I think the world would be so much better if we all replaced the notion of retirement with the concept of “my next passion in life.” Find out how to contribute in a way that makes you feel fulfilled. Pour yourself into activities that keep you young instead of encourage you to get old before your time.

Why focus on marching toward the grave when the alternative is to march constantly toward greater satisfaction in life.

Strategic Fossils

June 10, 2012

In current courses on “Competitive Advantage” in business schools, many of the texts used are more than a decade old. For example the “Father” of competitive theory is Michael Porter, who was a professor at Harvard University back in the 1980s. His book, Competitive Advantage came out in 1985. It is from that work that most of the theories students study today were derived. I have a copy of his original book in my library, and I even read quite a bit of it before falling asleep.

One thing that struck me in going through the MBA reading list was that the world changes so quickly that in just a few years theories can become obsolete. The world of today is a vastly different place than the early 2000s when many business texts were written. Many of the companies analyzed in the examples are now extinct – the result of failed strategic choices or mergers.

For example, The Strategy Process by Mintzberg came out in 2003. It gives examples of personal computer makers as AT&T, IBM, Apple, and Compaq. In intervening years, as the market changed, as technology changed, as the decisions got more complicated, only the strong survived.

AT&T has gotten out of the computer business completely, choosing to focus on the growing cellular market.

Apple has made a name for itself selling iPads, and iPhones, changing the landscape of computing. Their mobile media device sales dwarf their computer sales.

While you can still buy something called a “Think Pad” which looks like an IBM product, it is made and sold by a company called Lenovo. How many of us heard of Lenovo ten years ago? Although IBM still sells refurbished computers, their main products are networking and information management now: servers, cloud computing, network security, and custom client solutions.

Compaq was bought out by HP and still limps along – at least for the moment – but it is far from the powerhouse it used to be. Each company coped with change in its own way and came up with vastly different strategies and results.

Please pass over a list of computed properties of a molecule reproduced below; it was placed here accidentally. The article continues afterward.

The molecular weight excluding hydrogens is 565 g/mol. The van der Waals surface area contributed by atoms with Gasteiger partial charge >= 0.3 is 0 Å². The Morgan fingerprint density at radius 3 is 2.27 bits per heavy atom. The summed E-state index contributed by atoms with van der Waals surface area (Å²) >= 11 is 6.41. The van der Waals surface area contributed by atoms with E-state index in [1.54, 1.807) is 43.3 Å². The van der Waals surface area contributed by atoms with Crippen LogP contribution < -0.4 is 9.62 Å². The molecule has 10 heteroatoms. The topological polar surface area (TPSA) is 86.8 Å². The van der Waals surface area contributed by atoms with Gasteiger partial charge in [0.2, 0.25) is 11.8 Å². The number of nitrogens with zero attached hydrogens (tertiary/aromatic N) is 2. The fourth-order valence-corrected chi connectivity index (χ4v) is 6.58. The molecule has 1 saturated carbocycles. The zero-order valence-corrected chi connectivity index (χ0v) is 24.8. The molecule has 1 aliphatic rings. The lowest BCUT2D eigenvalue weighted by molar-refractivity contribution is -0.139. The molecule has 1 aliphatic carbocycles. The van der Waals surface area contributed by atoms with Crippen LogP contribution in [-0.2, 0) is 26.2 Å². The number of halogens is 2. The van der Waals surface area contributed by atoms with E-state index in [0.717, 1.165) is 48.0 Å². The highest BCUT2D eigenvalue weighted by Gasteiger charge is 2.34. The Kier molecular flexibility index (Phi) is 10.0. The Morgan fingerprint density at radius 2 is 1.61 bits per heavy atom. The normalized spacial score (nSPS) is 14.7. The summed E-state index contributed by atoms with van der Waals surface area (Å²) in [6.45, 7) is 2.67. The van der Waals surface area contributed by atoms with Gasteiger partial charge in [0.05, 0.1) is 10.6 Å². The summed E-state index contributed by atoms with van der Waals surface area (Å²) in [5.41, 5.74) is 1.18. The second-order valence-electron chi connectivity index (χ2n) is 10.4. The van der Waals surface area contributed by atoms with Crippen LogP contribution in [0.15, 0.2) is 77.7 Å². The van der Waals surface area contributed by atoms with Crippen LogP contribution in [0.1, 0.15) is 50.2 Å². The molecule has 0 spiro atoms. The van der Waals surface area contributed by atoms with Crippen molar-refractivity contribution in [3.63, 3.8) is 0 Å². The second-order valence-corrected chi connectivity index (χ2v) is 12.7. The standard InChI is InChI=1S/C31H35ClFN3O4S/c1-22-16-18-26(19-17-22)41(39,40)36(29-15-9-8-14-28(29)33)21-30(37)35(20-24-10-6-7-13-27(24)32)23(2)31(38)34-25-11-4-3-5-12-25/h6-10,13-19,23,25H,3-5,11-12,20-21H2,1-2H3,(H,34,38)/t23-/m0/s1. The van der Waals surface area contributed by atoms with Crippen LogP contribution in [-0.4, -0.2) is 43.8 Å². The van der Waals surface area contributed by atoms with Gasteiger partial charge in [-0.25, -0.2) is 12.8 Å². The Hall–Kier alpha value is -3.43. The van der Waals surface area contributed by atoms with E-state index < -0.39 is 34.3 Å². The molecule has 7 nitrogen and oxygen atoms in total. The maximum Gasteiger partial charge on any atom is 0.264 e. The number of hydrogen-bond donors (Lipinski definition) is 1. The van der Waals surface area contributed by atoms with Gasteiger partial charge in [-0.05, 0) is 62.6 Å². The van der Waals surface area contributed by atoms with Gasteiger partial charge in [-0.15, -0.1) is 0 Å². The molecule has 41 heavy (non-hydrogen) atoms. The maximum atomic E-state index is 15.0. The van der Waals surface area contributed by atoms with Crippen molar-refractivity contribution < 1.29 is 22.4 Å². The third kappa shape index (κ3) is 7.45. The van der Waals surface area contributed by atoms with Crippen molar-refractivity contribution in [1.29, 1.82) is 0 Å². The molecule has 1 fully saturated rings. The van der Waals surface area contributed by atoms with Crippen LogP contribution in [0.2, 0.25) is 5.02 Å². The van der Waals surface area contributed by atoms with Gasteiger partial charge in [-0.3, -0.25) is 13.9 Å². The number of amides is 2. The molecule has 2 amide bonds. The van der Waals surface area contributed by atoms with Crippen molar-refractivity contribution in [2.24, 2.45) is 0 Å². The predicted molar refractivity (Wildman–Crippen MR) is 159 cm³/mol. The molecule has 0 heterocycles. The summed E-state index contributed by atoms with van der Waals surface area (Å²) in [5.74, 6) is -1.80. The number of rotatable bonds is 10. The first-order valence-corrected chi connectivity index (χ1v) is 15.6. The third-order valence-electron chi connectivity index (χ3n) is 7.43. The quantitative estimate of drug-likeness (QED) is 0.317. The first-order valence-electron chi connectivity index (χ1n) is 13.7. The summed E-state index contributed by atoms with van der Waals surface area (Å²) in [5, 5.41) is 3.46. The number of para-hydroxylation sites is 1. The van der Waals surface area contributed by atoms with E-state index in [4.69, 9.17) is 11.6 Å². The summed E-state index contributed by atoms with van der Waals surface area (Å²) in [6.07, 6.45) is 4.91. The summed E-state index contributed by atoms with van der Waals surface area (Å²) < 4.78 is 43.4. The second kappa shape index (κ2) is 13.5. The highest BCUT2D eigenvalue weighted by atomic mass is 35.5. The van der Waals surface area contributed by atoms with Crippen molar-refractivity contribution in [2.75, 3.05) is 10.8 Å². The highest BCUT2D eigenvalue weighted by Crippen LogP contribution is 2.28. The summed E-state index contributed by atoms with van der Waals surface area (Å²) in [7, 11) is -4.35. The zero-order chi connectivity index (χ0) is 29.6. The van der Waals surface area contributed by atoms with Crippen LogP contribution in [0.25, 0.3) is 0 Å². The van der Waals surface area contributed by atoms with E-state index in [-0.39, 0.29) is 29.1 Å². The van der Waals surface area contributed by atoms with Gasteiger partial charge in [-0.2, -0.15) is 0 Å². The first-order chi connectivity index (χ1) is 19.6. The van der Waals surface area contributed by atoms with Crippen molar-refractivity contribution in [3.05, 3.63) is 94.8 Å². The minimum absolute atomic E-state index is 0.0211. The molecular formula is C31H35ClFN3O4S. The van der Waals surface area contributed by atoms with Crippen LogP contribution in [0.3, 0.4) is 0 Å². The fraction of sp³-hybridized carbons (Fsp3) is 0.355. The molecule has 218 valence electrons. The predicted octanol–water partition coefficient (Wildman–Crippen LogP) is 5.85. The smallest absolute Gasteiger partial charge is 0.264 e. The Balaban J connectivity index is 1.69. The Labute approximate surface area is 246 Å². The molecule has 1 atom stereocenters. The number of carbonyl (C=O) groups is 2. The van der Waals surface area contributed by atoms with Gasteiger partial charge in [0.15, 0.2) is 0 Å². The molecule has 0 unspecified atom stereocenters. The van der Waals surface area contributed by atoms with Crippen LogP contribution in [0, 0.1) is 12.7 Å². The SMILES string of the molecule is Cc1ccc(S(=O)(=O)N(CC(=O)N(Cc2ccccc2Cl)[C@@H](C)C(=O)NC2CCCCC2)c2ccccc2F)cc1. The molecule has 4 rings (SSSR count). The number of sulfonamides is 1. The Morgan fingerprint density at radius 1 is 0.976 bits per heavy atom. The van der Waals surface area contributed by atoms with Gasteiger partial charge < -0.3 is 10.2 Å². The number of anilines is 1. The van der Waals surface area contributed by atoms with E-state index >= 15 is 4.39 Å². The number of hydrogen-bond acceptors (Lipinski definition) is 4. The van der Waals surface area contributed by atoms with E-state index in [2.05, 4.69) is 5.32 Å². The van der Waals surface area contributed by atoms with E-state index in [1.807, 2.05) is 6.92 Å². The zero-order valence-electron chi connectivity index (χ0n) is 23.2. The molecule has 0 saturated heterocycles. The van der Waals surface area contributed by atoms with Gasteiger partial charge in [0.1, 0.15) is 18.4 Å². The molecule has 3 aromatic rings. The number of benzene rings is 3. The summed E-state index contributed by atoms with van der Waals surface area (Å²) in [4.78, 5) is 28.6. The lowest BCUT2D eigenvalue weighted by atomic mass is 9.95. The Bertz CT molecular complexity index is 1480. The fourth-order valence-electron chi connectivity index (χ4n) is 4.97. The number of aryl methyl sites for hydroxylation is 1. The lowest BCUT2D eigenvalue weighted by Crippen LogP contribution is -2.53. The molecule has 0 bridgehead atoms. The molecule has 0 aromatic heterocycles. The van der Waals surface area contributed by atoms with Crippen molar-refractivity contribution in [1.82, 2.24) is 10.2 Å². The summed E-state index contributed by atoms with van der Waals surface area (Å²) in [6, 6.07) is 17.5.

Today the world is far more fluid and “flat,” meaning that many of the strategies that proved successful in the early 2000s would now fail. So, the number one rule of strategic thinking is to be current. That means getting out in the world to understand how it really operates today.

Far too many strategic planners become fossilized by parochial thinking and models that have existed in ancient history – like anything more than 2 years old is good for historical purposes but not for generating brilliant winning strategies today. You cannot survive simply by studying the theories of the past. You must be thinking ahead of the power curve so you at least have an accurate view of the environment in which you are trying to survive.

So, what is the benefit of reading books that outline great details about models for strategic planning? The benefit is that the process of strategic thinking and the mental steps you take are fixed and really do apply even in vastly different environments.

Let me illustrate with an example. There is a concept called “Segmentation Strategy.” This is where an organization slices and dices the market into chunks that can be addressed with slightly different tactics depending on the characteristics of each chunk. This segmentation idea could be applied whether you were making and selling wood stoves in 1900 or some kind of personal vapor heating body envelope concept in the year 2040. Even though the world is vastly different over time, the fundamental thinking process in trying to laser-focus marketing efforts on the precise segment you are trying to reach is a good one.

As you read and think about the various strategic tools, try to not get caught up on the specific examples the authors use, because the logic in examples is illustrative of the time when they occurred. Rather, think about the overarching principles involved in the techniques. These will not change much regardless of the current world and technological conditions.

The artistic part of strategic thinking is that you get the chance to paint a new picture every day. The canvas is there for you, and you can select not only the brush and colors to use, but also the subject you wish to paint. The only stipulation is that you need to produce a viable idea out of your effort. It reminds me of the story of the coal miner. Someone asked him if he got bored down in the mine. He said, “Bored? No way! I enjoy being down in the mine. I like the lack of restrictions. I have absolute freedom to do anything I want down in the mine, provided I get hold of two tons of coal every day.”